Doug Berman has this post at Sentencing Law & Policy, excerpting a recent Bloomberg commentary by Noah Feldman. From the excerpt:
In one of the last cases that he authored before he died in February, Justice Antonin Scalia convinced his colleagues to strike down a key clause of the Armed Career Criminal Act because it was unconstitutionally vague. As a result, thousands of convicted felons are now asking courts to have their sentences reduced.
The legal rules for considering such post-conviction requests are tricky and technical. But in most of the country, prisoners are getting another day in court to have their ACCA convictions reviewed in the light of the new legal principle. In the Eleventh Circuit, which includes Alabama, Georgia and Florida, the process has gone badly awry [and] a judge on the circuit's court of appeals cried foul, calling for a fundamental change in how its handling these cases.
Jennifer L. Doleac, Rasmus Landersø and Anne Sofie Tegner Anker (University of Virginia - Frank Batten School of Leadership and Public Policy, Rockwool Foundation Research Unit and Rockwool Foundation Research Unit) have posted The Effects of DNA Databases on the Deterrence and Detection of Offenders on SSRN. Here is the abstract:
Countries around the world use databases of criminal offenders' DNA profiles to match known offenders with crime scene evidence. The purpose is to ease police detection work and to increase the probability that offenders get caught if they reoffend, thereby deterring future criminal activity. However, relatively little is known about the behavioral effects of this law enforcement tool. We exploit a large expansion of Denmark's DNA database in 2005 to measure the effect of DNA profiling on criminal behavior. Individuals charged after the expansion were much more likely to be added to the DNA database than similar offenders charged just before that date. Using a regression discontinuity strategy, we find that the average effect of the DNA database is a reduction in recidivism. By using the rich Danish register data, we further show that effects are heterogeneous across observable offender characteristics; it is mainly offenders initially charged with violent crime that are deterred from committing new crimes. We also find that DNA profiling has a positive detection effect, increasing the probability that repeat offenders get caught. Finally, we find evidence that DNA profiling changes non-criminal behavior: offenders added to the DNA database are more likely to get or remain married. This is consistent with the hypothesis that, by deterring future criminal behavior, DNA profiling changes an offender’s life course for the better.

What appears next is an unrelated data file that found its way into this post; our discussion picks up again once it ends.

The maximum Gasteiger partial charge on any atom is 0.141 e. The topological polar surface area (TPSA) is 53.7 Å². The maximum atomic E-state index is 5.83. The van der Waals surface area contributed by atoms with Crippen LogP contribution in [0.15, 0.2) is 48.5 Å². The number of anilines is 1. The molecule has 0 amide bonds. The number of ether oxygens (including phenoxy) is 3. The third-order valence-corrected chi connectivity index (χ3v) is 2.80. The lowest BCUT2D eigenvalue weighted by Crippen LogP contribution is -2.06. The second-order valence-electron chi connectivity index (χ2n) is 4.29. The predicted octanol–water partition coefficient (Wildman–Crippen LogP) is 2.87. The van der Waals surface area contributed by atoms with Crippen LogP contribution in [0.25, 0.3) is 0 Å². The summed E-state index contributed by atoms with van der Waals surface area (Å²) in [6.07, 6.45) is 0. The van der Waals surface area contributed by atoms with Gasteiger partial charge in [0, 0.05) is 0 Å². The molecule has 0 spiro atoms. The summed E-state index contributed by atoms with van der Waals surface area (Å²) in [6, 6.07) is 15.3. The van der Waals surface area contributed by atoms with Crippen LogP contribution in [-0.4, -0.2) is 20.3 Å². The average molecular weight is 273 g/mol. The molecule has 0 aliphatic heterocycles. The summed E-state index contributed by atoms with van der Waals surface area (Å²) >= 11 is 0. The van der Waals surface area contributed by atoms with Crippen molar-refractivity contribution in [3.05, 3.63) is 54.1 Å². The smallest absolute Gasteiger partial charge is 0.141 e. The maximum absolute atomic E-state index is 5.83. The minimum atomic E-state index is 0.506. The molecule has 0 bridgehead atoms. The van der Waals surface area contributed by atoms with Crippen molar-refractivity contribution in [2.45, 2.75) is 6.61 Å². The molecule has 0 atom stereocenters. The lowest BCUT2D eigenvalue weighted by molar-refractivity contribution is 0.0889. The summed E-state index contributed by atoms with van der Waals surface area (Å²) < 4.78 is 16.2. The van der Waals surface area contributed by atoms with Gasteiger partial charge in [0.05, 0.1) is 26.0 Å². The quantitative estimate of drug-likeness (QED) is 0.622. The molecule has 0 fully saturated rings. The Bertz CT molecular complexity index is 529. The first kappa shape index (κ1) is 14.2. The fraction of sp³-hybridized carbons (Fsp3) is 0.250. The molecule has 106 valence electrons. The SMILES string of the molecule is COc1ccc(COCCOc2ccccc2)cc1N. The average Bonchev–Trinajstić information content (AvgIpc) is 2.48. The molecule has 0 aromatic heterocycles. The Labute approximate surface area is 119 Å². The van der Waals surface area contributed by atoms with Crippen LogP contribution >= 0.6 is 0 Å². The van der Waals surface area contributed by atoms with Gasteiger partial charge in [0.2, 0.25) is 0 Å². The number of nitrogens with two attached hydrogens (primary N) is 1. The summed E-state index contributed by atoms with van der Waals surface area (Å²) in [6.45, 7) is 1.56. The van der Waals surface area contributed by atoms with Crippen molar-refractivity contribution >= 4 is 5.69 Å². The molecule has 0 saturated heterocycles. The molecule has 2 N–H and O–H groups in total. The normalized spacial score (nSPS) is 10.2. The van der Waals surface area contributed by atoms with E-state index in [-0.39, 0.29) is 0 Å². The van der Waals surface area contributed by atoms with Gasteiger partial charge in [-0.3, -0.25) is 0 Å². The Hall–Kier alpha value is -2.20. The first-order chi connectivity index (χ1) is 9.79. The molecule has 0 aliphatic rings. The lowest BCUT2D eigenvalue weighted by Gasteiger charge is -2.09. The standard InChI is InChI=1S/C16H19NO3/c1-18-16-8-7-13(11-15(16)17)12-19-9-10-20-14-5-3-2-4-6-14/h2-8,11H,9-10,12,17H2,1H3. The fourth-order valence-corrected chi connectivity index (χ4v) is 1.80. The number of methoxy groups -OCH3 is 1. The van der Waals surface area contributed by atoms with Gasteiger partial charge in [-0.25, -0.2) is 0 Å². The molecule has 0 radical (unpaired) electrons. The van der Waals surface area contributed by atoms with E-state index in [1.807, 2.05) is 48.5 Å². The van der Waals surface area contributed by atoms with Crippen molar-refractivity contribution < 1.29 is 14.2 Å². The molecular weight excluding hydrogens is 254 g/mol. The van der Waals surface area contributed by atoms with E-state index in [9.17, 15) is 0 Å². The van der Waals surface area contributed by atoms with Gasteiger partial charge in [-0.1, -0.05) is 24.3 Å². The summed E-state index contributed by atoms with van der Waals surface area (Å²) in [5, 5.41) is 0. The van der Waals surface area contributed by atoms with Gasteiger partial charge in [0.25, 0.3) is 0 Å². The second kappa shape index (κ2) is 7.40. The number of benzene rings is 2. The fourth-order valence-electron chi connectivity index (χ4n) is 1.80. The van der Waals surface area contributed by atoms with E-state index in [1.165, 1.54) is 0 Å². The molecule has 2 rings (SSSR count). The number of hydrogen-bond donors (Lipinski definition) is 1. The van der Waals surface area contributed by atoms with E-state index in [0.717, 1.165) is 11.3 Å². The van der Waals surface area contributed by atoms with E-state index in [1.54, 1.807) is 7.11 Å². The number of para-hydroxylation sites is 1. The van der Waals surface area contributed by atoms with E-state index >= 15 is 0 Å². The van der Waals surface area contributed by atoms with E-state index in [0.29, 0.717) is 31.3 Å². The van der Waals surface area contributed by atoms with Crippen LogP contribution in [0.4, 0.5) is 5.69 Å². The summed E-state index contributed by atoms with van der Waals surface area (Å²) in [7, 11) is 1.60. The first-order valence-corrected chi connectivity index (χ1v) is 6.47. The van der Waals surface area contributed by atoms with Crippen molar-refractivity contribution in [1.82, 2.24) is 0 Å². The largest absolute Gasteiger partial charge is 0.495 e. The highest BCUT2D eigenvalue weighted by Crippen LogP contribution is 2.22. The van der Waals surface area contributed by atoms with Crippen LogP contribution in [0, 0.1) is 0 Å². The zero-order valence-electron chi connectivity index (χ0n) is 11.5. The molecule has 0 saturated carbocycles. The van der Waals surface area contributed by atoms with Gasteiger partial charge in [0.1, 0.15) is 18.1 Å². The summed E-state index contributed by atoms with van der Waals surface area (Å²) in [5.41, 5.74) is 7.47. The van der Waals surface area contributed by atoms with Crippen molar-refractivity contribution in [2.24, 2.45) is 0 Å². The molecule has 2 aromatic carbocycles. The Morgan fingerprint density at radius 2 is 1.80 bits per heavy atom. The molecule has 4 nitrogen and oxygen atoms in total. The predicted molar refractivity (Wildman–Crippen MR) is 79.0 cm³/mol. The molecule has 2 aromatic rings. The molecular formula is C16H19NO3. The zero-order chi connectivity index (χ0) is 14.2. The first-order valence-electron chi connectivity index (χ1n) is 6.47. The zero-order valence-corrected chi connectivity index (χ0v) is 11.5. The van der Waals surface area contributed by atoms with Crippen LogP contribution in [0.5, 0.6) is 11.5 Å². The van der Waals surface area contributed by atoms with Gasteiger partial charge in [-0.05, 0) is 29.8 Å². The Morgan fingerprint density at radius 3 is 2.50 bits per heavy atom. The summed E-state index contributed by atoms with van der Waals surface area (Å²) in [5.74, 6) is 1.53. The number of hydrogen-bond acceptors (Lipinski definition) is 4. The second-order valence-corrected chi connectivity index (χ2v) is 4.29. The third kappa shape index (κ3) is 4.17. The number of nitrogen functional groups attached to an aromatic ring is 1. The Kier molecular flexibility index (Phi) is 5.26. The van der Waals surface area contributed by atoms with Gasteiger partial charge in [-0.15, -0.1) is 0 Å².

Jason Michael Chin (University of Toronto - Faculty of Law) has posted What Irreproducible Results Mean for the Law of Scientific Evidence (35(1), The Advocates' Journal, 17-20, 2016) on SSRN. Here is the abstract:
In 2015 Brian Nosek and several collaborators performed perhaps the most important scientific study of the year, and they did it by attempting to copy the work of others. That is not as contradictory as it sounds, or at least it shouldn’t be.
While the conventional wisdom is that most scientific findings have been vetted and reproduced many times before they reach scientific consensus, the reality is that such rigor is exceedingly rare. Nosek sought to remedy this, wrangling up a group of 270 other researchers (The Open Science Collaboration) and attempting to redo 100 psychology experiments already published in leading peer reviewed journals. The question: would these recreations find the same results as the initial studies? Prior to Nosek’s endeavor, the conventional wisdom was that while published science contains some false positives, they are a small minority and are quickly identified through a robust self-correction process. The conventional wisdom was wrong, and to an extent most never dreamed of – only 36% of the studies were reproducible.